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Your weekly slice of island life.


Hello Key Biscayne!

Have you gotten the covid scare yet? Seems like every other day someone is calling around talking about how they were in contact with someone who had it. No fret, the Rag’s got the answer to keep you on the streets, coughing with your mask off: if you never get tested, then did you ever really have it? 😎

Keep away from the vulnerable and let’s go.

News cycle on low heat

Have your cake About a week ago the Village pulled a sneaky move: they banned all non-residents from entering the island if not inside a motor vehicle. That didn’t sit well with the swarms of cyclists who show up every day. Some of them found a lawyer who threatened to sue, and the Village quickly backed down and lifted the ban.

The Village, not wanting to look weak and defeated on their bullshit ban, said that they totally could legally do this, they just don’t want to anymore. 🚴‍♀️

(Islander News)

Eight commandments Miami-Dade Public Schools, in a video meeting, have laid out eight criteria that need to be met relating to Covid stats in the county to send kids back into schools by August 24th.

The criteria are too long to list here, but let’s just say that if school were starting today, your kids would be sitting pretty at home. 😎

(Miami Herald)

Book ‘em As the numbers continue to rise on the island someone prominent around here was bound to get the covivi, and that person is our own chief of police, Chief Press.

In a video posted yesterday the chief looks to be in good health and as he explains his situation. We wish him a speedy recovery. 😷


What a hundred million gets you

Updated 2020-10-07

You may have heard something about the Village wanting to borrow a hundred million dollars. But what’s it all about, and why are some people so against it?

Let’s start with what’s up. For a good while now the Village has had some big infrastructure projects on the table, most of them dealing with resiliency: flood mitigation, drainage, making sure the beach doesn’t erode, seaweed stuff, underground power, and more. The estimates on these projects add up to about—you guessed it—a hundred million dollars.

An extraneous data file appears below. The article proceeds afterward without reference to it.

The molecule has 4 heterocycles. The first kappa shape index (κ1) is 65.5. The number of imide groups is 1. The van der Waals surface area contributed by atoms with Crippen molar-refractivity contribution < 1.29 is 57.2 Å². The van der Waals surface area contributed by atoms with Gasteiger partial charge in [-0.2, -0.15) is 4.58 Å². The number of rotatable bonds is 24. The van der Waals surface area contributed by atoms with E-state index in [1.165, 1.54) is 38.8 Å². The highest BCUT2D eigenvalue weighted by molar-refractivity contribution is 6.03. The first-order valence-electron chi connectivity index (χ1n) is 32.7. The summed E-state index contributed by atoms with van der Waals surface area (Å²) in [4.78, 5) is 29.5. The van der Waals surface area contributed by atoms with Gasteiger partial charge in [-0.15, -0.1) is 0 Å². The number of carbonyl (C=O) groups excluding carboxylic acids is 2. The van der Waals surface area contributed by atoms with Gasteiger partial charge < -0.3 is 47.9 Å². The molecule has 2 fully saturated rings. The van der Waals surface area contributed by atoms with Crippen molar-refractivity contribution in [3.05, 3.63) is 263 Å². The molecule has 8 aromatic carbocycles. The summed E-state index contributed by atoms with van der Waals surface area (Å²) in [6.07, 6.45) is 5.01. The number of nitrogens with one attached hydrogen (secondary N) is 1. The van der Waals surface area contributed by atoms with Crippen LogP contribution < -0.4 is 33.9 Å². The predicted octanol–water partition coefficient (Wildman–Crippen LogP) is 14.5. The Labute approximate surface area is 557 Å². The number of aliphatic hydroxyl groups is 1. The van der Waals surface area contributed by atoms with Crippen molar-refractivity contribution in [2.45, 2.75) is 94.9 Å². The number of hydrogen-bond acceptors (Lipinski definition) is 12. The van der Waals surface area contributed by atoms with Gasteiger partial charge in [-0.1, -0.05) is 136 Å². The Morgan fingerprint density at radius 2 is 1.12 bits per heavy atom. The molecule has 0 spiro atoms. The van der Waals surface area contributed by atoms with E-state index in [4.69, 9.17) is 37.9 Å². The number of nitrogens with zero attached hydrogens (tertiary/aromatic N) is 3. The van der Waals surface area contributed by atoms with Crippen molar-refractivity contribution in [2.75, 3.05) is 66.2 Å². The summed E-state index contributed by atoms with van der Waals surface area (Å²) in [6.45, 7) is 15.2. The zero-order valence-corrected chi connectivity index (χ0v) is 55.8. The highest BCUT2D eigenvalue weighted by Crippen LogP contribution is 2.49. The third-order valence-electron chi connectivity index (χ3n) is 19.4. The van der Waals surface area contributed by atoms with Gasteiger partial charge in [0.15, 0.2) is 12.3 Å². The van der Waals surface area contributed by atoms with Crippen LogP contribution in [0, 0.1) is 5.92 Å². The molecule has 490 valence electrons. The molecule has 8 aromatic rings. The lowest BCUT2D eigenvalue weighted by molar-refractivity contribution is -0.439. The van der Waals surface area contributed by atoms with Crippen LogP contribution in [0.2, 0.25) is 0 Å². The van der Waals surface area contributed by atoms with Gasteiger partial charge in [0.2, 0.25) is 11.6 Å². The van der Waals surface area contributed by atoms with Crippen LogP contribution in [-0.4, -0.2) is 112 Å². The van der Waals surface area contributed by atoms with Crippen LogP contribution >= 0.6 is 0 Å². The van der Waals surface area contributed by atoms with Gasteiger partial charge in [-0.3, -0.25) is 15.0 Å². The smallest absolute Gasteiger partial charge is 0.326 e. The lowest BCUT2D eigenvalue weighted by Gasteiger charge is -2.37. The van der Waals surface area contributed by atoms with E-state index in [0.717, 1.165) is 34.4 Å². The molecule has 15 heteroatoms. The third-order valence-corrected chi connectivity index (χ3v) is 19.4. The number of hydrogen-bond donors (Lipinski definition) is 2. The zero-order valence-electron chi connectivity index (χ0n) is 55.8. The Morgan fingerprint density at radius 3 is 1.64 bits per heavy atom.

The Village doesn’t have a hundred million dollars, and if they did, they probably wouldn’t want to spend it up front. Instead, what 5 of the 7 councilmembers are interested in doing is putting out a general obligation bond (GOB) for the amount, which is essentially borrowing that money.

There’s two catches with this GOB, though. The first thing is that anytime you issue a GOB, the voters need to approve it. The second is that the Key has a GOB cap, which is 1% of taxable property values, and in 2020 that debt cap is about 80-something million dollars. Not only that, the Key is already in some debt, so the usable limit right now is about 70 million dollars.

That means the 5 of 7 council members are going to put two questions for you on the November ballot. One asks if you are down to borrow a hundred million dollars, and the other asks if you are cool with them exceeding the cap up to one hundred million dollars.

Update: only the borrowing question made it to the ballot. The debt cap will remain unchanged.

Does voting yes mean we instantly borrow one hundred million?
No, it means the Village can borrow the money. After that, the Village would vote as they do on a project by project basis whether to actually borrow or not. The money is borrowed as it is needed, in tranches.

Why is there a debt cap? Is that commonplace?
The current debt cap was put in place when the community center was built. At the time, a whole mess of people thought it was a horrible idea and it would bankrupt Key Biscayne, so to assure them the 1% cap was put in place. Some cities have them, most do not.